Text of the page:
ASKSAGE: Sage Q&A Forum - RSS feedhttps://ask.sagemath.org/questions/Q&A Forum for SageenCopyright Sage, 2010. Some rights reserved under creative commons license.Wed, 25 Aug 2010 03:31:48 +0200Calling Unix shell command as an expressionhttps://ask.sagemath.org/question/7633/calling-unix-shell-command-as-an-expression/Can I call a Unix shell command from within Sage as an expression? For example, I might want to do something like
process_local_directory_for_something(!pwd)
Unfortunately, the !-operator does _very_ weird things when used as an expression (bug?), so the above doesn't work. The os.system() does not work either (it returns the return code instead of the output). Of course, Python has options, like handling pipes or subprocesses, but for many applications this is a bit tedious.jsrnWed, 25 Aug 2010 03:31:48 +0200https://ask.sagemath.org/question/7633/How do I find if/where a specific algorithm has been implementedhttps://ask.sagemath.org/question/7580/how-do-i-find-ifwhere-a-specific-algorithm-has-been-implemented/Hi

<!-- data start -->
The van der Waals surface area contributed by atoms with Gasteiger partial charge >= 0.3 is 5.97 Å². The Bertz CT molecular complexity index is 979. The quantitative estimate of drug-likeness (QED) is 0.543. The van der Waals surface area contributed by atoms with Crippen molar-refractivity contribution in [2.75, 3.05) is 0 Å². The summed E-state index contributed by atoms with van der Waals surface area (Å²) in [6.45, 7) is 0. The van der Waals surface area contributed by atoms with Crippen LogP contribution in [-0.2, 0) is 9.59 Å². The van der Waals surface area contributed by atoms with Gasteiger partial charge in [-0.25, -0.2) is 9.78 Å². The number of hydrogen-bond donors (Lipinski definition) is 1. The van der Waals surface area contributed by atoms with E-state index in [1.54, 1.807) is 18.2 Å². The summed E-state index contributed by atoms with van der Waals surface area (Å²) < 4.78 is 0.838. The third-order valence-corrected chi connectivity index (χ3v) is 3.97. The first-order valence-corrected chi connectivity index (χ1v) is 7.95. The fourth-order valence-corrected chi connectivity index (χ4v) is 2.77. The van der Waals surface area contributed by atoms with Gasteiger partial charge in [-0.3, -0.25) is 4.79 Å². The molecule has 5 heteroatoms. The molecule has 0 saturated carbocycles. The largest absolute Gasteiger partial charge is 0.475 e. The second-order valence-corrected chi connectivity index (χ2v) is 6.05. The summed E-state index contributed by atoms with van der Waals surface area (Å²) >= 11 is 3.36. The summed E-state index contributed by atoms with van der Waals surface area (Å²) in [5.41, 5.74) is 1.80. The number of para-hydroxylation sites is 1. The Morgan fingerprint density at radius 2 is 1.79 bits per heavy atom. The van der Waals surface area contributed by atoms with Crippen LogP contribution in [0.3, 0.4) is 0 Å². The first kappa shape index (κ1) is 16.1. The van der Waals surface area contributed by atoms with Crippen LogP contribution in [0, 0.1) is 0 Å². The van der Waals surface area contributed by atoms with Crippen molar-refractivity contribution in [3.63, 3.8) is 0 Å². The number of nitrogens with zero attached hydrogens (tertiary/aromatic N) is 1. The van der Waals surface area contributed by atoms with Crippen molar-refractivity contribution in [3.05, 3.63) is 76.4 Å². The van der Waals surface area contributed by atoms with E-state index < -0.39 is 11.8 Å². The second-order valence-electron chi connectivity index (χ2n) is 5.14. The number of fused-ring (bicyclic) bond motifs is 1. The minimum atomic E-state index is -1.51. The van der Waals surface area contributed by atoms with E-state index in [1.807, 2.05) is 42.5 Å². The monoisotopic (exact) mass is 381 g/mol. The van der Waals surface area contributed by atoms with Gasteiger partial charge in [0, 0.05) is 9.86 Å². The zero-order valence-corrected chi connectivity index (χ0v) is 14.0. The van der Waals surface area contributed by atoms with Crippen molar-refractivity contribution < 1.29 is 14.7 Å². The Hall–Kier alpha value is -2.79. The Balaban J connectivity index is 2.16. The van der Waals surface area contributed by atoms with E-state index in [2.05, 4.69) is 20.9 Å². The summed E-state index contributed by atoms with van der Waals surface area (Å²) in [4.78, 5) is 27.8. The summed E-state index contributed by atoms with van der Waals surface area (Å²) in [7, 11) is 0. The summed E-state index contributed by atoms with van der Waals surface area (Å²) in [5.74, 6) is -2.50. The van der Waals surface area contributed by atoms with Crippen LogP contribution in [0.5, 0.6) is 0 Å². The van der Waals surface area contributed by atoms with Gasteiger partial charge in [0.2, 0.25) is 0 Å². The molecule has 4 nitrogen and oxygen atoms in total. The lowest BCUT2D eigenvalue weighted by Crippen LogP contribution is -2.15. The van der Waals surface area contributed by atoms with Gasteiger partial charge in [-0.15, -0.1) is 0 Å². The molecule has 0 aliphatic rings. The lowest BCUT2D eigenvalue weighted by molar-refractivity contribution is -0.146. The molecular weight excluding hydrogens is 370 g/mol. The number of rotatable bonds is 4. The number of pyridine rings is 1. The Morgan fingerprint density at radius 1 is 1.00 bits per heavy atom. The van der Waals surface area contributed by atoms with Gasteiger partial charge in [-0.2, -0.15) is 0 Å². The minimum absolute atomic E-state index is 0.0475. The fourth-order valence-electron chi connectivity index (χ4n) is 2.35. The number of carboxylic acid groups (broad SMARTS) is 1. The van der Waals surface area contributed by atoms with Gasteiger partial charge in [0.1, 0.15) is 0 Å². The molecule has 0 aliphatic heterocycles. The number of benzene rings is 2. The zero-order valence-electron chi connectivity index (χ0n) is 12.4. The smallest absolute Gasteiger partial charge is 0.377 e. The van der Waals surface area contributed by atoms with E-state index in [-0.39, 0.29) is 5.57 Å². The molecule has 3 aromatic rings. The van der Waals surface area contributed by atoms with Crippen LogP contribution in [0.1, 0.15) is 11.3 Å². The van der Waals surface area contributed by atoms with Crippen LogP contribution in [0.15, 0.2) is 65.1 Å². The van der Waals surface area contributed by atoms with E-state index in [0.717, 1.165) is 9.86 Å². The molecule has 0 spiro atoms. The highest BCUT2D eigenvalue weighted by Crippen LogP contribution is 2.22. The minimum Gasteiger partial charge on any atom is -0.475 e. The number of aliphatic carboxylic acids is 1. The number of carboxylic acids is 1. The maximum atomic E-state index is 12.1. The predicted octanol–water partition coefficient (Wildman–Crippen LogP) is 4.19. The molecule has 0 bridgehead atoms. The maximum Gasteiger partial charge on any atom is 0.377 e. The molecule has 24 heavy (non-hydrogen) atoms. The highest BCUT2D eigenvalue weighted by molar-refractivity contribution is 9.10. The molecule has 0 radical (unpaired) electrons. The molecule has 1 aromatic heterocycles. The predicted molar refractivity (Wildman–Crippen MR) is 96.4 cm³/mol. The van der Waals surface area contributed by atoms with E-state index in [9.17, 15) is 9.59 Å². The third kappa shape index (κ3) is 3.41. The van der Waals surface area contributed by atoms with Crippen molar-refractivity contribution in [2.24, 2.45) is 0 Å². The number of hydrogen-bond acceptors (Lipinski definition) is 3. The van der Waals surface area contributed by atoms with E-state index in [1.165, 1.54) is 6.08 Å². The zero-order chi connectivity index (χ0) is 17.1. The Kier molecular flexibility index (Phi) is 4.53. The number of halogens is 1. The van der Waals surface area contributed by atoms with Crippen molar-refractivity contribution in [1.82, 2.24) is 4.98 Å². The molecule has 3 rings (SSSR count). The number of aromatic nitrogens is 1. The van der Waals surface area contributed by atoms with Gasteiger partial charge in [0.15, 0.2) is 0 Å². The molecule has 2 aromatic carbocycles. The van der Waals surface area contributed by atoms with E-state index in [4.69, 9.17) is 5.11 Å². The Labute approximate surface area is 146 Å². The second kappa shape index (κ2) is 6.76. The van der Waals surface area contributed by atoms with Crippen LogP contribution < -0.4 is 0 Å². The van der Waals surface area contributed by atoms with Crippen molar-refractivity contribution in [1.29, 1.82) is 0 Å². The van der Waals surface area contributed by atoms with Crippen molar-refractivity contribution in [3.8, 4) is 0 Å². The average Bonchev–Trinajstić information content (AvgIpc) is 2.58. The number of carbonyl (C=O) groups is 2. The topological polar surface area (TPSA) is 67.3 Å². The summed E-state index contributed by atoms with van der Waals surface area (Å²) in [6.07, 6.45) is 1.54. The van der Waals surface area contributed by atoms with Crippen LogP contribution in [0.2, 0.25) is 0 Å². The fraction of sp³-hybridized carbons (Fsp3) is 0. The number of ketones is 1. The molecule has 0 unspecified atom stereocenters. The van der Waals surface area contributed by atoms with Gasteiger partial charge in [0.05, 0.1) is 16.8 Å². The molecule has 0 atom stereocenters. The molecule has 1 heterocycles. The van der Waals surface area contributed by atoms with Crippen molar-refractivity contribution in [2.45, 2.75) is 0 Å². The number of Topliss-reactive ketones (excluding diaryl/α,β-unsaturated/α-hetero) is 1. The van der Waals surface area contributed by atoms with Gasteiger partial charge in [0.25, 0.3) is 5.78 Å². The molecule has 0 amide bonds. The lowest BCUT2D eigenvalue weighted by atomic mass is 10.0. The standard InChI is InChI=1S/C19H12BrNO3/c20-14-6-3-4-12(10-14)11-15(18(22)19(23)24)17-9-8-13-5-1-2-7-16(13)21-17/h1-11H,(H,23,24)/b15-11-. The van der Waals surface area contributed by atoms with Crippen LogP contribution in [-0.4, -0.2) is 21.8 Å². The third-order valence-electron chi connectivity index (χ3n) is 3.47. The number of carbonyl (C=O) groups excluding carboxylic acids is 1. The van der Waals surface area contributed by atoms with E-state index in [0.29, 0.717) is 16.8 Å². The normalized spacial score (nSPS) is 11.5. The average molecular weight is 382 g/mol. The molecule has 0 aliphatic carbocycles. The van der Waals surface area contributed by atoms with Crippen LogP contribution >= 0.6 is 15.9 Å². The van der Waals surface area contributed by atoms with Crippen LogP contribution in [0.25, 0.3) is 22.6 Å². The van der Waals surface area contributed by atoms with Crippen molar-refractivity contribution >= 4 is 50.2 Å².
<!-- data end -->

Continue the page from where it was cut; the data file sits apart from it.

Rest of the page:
Since beginning using Sage, I have often been in the position that I need to find a specific algorithm for solving some problem. I might or might not already know that Sage has _some_ algorithm for doing it, but I want this one (for some reason). Is there an index or an easy way to search for this? The times I have tried using the search bar of sagemath.org, it has mostly been irrelevant posts, while a search on google like "<algorithm-name> site:sagemath.org" can give a bit as it also searches through the comments of the source code; but this is not very user-friendly, and it can take some time from finding some comment in a file, to know how to actually invoke specifically that code.
An example of this is the Berlekamp-Zassenhaus algorithm for factorising polynomials over integers.jsrnThu, 19 Aug 2010 03:49:49 +0200https://ask.sagemath.org/question/7580/